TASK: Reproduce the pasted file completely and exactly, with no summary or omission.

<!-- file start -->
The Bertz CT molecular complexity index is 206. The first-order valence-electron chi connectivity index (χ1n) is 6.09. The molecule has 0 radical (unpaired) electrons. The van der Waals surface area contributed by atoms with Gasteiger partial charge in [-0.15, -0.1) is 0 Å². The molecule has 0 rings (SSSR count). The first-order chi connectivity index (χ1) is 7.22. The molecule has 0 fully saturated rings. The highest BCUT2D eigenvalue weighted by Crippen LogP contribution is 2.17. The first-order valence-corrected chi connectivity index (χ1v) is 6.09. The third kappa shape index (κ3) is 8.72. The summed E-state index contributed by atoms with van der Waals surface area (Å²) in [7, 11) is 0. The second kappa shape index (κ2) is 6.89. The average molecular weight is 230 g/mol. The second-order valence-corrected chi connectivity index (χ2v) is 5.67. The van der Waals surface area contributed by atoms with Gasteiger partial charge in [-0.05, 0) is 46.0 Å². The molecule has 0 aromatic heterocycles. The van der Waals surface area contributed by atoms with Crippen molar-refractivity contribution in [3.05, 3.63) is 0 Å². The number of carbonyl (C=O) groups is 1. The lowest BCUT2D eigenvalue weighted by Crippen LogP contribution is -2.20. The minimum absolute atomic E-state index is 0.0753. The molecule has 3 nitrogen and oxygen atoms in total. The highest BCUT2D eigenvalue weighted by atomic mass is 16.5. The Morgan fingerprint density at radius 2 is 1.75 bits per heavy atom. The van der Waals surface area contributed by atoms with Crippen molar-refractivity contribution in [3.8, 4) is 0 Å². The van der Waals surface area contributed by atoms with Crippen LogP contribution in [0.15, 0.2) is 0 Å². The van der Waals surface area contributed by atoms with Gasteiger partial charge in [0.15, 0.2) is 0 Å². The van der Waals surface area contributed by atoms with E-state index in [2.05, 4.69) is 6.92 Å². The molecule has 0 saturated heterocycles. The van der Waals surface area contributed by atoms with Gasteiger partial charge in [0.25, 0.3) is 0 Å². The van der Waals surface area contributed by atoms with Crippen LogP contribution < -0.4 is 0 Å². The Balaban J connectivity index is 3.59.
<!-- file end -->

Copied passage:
The Bertz CT molecular complexity index is 206. The first-order valence-electron chi connectivity index (χ1n) is 6.09. The molecule has 0 radical (unpaired) electrons. The van der Waals surface area contributed by atoms with Gasteiger partial charge in [-0.15, -0.1) is 0 Å². The molecule has 0 rings (SSSR count). The first-order chi connectivity index (χ1) is 7.22. The molecule has 0 fully saturated rings. The highest BCUT2D eigenvalue weighted by Crippen LogP contribution is 2.17. The first-order valence-corrected chi connectivity index (χ1v) is 6.09. The third kappa shape index (κ3) is 8.72. The summed E-state index contributed by atoms with van der Waals surface area (Å²) in [7, 11) is 0. The second kappa shape index (κ2) is 6.89. The average molecular weight is 230 g/mol. The second-order valence-corrected chi connectivity index (χ2v) is 5.67. The van der Waals surface area contributed by atoms with Gasteiger partial charge in [-0.05, 0) is 46.0 Å². The molecule has 0 aromatic heterocycles. The van der Waals surface area contributed by atoms with Crippen molar-refractivity contribution in [3.05, 3.63) is 0 Å². The number of carbonyl (C=O) groups is 1. The lowest BCUT2D eigenvalue weighted by Crippen LogP contribution is -2.20. The minimum absolute atomic E-state index is 0.0753. The molecule has 3 nitrogen and oxygen atoms in total. The highest BCUT2D eigenvalue weighted by atomic mass is 16.5. The Morgan fingerprint density at radius 2 is 1.75 bits per heavy atom. The van der Waals surface area contributed by atoms with Crippen molar-refractivity contribution in [3.8, 4) is 0 Å². The van der Waals surface area contributed by atoms with Crippen LogP contribution in [0.15, 0.2) is 0 Å². The van der Waals surface area contributed by atoms with Gasteiger partial charge in [0.15, 0.2) is 0 Å². The van der Waals surface area contributed by atoms with E-state index in [2.05, 4.69) is 6.92 Å². The molecule has 0 saturated heterocycles. The van der Waals surface area contributed by atoms with Gasteiger partial charge in [0.25, 0.3) is 0 Å². The van der Waals surface area contributed by atoms with Crippen LogP contribution < -0.4 is 0 Å². The Balaban J connectivity index is 3.59.